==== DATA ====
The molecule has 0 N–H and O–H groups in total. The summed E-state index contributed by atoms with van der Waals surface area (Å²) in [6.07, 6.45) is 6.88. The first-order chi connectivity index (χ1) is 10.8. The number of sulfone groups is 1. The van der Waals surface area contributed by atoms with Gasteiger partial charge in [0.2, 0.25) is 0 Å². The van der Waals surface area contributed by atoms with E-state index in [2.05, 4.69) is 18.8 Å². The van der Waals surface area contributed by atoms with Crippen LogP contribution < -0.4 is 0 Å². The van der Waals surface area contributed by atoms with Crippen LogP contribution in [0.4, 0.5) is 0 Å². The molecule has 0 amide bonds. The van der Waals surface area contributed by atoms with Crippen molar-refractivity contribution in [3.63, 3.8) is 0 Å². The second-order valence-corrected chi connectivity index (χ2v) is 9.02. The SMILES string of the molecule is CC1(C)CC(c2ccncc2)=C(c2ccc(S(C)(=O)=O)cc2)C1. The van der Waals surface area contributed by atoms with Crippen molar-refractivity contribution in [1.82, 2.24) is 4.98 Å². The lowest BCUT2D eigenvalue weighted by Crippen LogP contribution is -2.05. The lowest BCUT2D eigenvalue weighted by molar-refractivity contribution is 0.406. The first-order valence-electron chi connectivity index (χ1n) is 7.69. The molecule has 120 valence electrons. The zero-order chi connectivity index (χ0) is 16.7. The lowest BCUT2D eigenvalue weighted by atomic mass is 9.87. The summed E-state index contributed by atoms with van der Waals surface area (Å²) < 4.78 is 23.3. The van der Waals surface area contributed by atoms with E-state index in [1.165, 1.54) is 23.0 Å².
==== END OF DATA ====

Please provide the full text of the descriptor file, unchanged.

The molecule has 0 N–H and O–H groups in total. The summed E-state index contributed by atoms with van der Waals surface area (Å²) in [6.07, 6.45) is 6.88. The first-order chi connectivity index (χ1) is 10.8. The number of sulfone groups is 1. The van der Waals surface area contributed by atoms with Gasteiger partial charge in [0.2, 0.25) is 0 Å². The van der Waals surface area contributed by atoms with E-state index in [2.05, 4.69) is 18.8 Å². The van der Waals surface area contributed by atoms with Crippen LogP contribution < -0.4 is 0 Å². The van der Waals surface area contributed by atoms with Crippen LogP contribution in [0.4, 0.5) is 0 Å². The molecule has 0 amide bonds. The van der Waals surface area contributed by atoms with Crippen molar-refractivity contribution in [3.63, 3.8) is 0 Å². The second-order valence-corrected chi connectivity index (χ2v) is 9.02. The SMILES string of the molecule is CC1(C)CC(c2ccncc2)=C(c2ccc(S(C)(=O)=O)cc2)C1. The van der Waals surface area contributed by atoms with Crippen molar-refractivity contribution in [1.82, 2.24) is 4.98 Å². The lowest BCUT2D eigenvalue weighted by Crippen LogP contribution is -2.05. The lowest BCUT2D eigenvalue weighted by molar-refractivity contribution is 0.406. The first-order valence-electron chi connectivity index (χ1n) is 7.69. The molecule has 120 valence electrons. The zero-order chi connectivity index (χ0) is 16.7. The lowest BCUT2D eigenvalue weighted by atomic mass is 9.87. The summed E-state index contributed by atoms with van der Waals surface area (Å²) < 4.78 is 23.3. The van der Waals surface area contributed by atoms with E-state index in [1.165, 1.54) is 23.0 Å².